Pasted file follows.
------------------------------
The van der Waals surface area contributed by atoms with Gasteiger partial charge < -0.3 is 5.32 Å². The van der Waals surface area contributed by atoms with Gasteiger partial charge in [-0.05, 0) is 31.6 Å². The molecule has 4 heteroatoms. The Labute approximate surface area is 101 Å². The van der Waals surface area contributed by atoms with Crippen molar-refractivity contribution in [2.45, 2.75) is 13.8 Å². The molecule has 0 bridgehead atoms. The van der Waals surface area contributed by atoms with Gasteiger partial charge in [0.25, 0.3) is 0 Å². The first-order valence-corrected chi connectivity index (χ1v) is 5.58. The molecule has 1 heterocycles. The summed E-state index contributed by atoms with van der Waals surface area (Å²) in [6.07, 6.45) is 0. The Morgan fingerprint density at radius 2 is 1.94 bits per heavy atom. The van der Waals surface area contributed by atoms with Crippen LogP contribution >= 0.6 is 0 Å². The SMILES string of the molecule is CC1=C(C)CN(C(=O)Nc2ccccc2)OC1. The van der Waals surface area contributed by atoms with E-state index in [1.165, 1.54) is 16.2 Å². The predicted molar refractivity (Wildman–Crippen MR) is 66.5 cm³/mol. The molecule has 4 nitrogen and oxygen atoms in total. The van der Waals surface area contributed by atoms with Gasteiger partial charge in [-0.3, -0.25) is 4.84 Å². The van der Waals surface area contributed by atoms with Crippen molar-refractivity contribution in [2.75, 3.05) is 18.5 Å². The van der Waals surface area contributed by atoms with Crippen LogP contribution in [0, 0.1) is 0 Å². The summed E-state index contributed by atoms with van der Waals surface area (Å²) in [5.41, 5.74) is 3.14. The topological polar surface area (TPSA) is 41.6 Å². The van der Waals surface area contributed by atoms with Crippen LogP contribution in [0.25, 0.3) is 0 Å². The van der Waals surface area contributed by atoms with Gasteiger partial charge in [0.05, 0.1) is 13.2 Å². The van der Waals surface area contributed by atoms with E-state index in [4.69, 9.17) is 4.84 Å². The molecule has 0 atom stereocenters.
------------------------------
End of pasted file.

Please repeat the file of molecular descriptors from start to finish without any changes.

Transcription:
The van der Waals surface area contributed by atoms with Gasteiger partial charge < -0.3 is 5.32 Å². The van der Waals surface area contributed by atoms with Gasteiger partial charge in [-0.05, 0) is 31.6 Å². The molecule has 4 heteroatoms. The Labute approximate surface area is 101 Å². The van der Waals surface area contributed by atoms with Crippen molar-refractivity contribution in [2.45, 2.75) is 13.8 Å². The molecule has 0 bridgehead atoms. The van der Waals surface area contributed by atoms with Gasteiger partial charge in [0.25, 0.3) is 0 Å². The first-order valence-corrected chi connectivity index (χ1v) is 5.58. The molecule has 1 heterocycles. The summed E-state index contributed by atoms with van der Waals surface area (Å²) in [6.07, 6.45) is 0. The Morgan fingerprint density at radius 2 is 1.94 bits per heavy atom. The van der Waals surface area contributed by atoms with Crippen LogP contribution >= 0.6 is 0 Å². The SMILES string of the molecule is CC1=C(C)CN(C(=O)Nc2ccccc2)OC1. The van der Waals surface area contributed by atoms with E-state index in [1.165, 1.54) is 16.2 Å². The predicted molar refractivity (Wildman–Crippen MR) is 66.5 cm³/mol. The molecule has 4 nitrogen and oxygen atoms in total. The van der Waals surface area contributed by atoms with Gasteiger partial charge in [-0.3, -0.25) is 4.84 Å². The van der Waals surface area contributed by atoms with Crippen molar-refractivity contribution in [2.75, 3.05) is 18.5 Å². The van der Waals surface area contributed by atoms with Crippen LogP contribution in [0, 0.1) is 0 Å². The summed E-state index contributed by atoms with van der Waals surface area (Å²) in [5.41, 5.74) is 3.14. The topological polar surface area (TPSA) is 41.6 Å². The van der Waals surface area contributed by atoms with Crippen LogP contribution in [0.25, 0.3) is 0 Å². The van der Waals surface area contributed by atoms with Gasteiger partial charge in [0.05, 0.1) is 13.2 Å². The van der Waals surface area contributed by atoms with E-state index in [4.69, 9.17) is 4.84 Å². The molecule has 0 atom stereocenters.